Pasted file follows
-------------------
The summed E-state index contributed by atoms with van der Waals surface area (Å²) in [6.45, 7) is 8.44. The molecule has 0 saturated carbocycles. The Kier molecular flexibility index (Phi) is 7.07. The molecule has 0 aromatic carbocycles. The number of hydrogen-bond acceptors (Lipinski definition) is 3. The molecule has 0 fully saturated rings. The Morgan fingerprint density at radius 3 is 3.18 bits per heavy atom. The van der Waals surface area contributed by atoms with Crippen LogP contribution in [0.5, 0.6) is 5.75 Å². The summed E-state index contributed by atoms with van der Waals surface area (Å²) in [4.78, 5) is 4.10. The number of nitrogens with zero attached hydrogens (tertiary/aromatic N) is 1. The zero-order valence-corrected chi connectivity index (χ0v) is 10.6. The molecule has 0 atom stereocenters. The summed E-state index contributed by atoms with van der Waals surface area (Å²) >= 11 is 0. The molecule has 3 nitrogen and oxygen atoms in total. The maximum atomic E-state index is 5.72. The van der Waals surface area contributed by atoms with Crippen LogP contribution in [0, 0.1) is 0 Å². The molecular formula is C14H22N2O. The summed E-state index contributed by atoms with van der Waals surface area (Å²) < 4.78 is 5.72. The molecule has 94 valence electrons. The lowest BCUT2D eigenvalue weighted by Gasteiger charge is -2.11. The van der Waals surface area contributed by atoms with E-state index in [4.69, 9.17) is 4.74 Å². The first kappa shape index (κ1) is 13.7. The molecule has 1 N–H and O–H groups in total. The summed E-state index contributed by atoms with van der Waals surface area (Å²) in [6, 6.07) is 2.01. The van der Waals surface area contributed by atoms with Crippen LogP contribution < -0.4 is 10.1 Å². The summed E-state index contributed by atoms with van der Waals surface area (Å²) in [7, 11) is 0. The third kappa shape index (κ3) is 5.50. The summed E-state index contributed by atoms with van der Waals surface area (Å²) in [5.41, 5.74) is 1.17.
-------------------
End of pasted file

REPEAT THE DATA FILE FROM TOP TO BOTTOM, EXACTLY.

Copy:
The summed E-state index contributed by atoms with van der Waals surface area (Å²) in [6.45, 7) is 8.44. The molecule has 0 saturated carbocycles. The Kier molecular flexibility index (Phi) is 7.07. The molecule has 0 aromatic carbocycles. The number of hydrogen-bond acceptors (Lipinski definition) is 3. The molecule has 0 fully saturated rings. The Morgan fingerprint density at radius 3 is 3.18 bits per heavy atom. The van der Waals surface area contributed by atoms with Crippen LogP contribution in [0.5, 0.6) is 5.75 Å². The summed E-state index contributed by atoms with van der Waals surface area (Å²) in [4.78, 5) is 4.10. The number of nitrogens with zero attached hydrogens (tertiary/aromatic N) is 1. The zero-order valence-corrected chi connectivity index (χ0v) is 10.6. The molecule has 0 atom stereocenters. The summed E-state index contributed by atoms with van der Waals surface area (Å²) >= 11 is 0. The molecule has 3 nitrogen and oxygen atoms in total. The maximum atomic E-state index is 5.72. The van der Waals surface area contributed by atoms with Crippen LogP contribution in [0, 0.1) is 0 Å². The molecular formula is C14H22N2O. The summed E-state index contributed by atoms with van der Waals surface area (Å²) < 4.78 is 5.72. The molecule has 94 valence electrons. The lowest BCUT2D eigenvalue weighted by Gasteiger charge is -2.11. The van der Waals surface area contributed by atoms with E-state index in [4.69, 9.17) is 4.74 Å². The first kappa shape index (κ1) is 13.7. The molecule has 1 N–H and O–H groups in total. The summed E-state index contributed by atoms with van der Waals surface area (Å²) in [6, 6.07) is 2.01. The van der Waals surface area contributed by atoms with Crippen LogP contribution < -0.4 is 10.1 Å². The summed E-state index contributed by atoms with van der Waals surface area (Å²) in [7, 11) is 0. The third kappa shape index (κ3) is 5.50. The summed E-state index contributed by atoms with van der Waals surface area (Å²) in [5.41, 5.74) is 1.17.